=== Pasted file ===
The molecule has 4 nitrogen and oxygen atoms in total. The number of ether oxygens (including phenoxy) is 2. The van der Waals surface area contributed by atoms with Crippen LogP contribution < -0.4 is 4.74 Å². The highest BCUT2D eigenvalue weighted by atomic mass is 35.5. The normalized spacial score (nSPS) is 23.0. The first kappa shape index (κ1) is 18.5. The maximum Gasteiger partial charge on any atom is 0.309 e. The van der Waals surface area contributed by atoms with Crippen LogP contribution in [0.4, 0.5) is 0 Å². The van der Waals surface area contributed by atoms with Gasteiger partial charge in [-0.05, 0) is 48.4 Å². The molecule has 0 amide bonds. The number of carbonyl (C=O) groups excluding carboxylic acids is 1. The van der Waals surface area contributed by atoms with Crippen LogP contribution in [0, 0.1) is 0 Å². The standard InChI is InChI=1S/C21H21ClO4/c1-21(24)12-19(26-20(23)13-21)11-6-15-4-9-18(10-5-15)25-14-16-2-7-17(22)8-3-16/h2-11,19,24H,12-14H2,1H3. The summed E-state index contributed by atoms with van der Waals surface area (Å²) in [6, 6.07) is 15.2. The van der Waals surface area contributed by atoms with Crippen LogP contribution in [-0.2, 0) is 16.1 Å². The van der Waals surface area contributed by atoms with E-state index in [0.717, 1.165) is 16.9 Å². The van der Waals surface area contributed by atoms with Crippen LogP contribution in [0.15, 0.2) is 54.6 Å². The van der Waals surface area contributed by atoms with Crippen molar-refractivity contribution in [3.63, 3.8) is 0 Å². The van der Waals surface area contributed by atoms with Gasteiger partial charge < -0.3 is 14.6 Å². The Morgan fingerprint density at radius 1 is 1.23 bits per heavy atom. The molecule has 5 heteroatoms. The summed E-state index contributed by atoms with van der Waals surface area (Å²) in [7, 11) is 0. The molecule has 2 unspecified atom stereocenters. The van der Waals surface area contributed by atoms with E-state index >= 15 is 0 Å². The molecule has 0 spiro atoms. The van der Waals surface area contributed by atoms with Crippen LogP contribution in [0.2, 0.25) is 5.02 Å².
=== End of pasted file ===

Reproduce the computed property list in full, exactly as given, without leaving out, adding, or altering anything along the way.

The molecule has 4 nitrogen and oxygen atoms in total. The number of ether oxygens (including phenoxy) is 2. The van der Waals surface area contributed by atoms with Crippen LogP contribution < -0.4 is 4.74 Å². The highest BCUT2D eigenvalue weighted by atomic mass is 35.5. The normalized spacial score (nSPS) is 23.0. The first kappa shape index (κ1) is 18.5. The maximum Gasteiger partial charge on any atom is 0.309 e. The van der Waals surface area contributed by atoms with Crippen LogP contribution in [0.4, 0.5) is 0 Å². The van der Waals surface area contributed by atoms with Gasteiger partial charge in [-0.05, 0) is 48.4 Å². The molecule has 0 amide bonds. The number of carbonyl (C=O) groups excluding carboxylic acids is 1. The van der Waals surface area contributed by atoms with Crippen LogP contribution in [0, 0.1) is 0 Å². The standard InChI is InChI=1S/C21H21ClO4/c1-21(24)12-19(26-20(23)13-21)11-6-15-4-9-18(10-5-15)25-14-16-2-7-17(22)8-3-16/h2-11,19,24H,12-14H2,1H3. The summed E-state index contributed by atoms with van der Waals surface area (Å²) in [6, 6.07) is 15.2. The van der Waals surface area contributed by atoms with Crippen LogP contribution in [-0.2, 0) is 16.1 Å². The van der Waals surface area contributed by atoms with E-state index in [0.717, 1.165) is 16.9 Å². The van der Waals surface area contributed by atoms with Crippen LogP contribution in [0.15, 0.2) is 54.6 Å². The van der Waals surface area contributed by atoms with Crippen molar-refractivity contribution in [3.63, 3.8) is 0 Å². The van der Waals surface area contributed by atoms with Gasteiger partial charge < -0.3 is 14.6 Å². The Morgan fingerprint density at radius 1 is 1.23 bits per heavy atom. The molecule has 5 heteroatoms. The summed E-state index contributed by atoms with van der Waals surface area (Å²) in [7, 11) is 0. The molecule has 2 unspecified atom stereocenters. The van der Waals surface area contributed by atoms with E-state index >= 15 is 0 Å². The molecule has 0 spiro atoms. The van der Waals surface area contributed by atoms with Crippen LogP contribution in [0.2, 0.25) is 5.02 Å².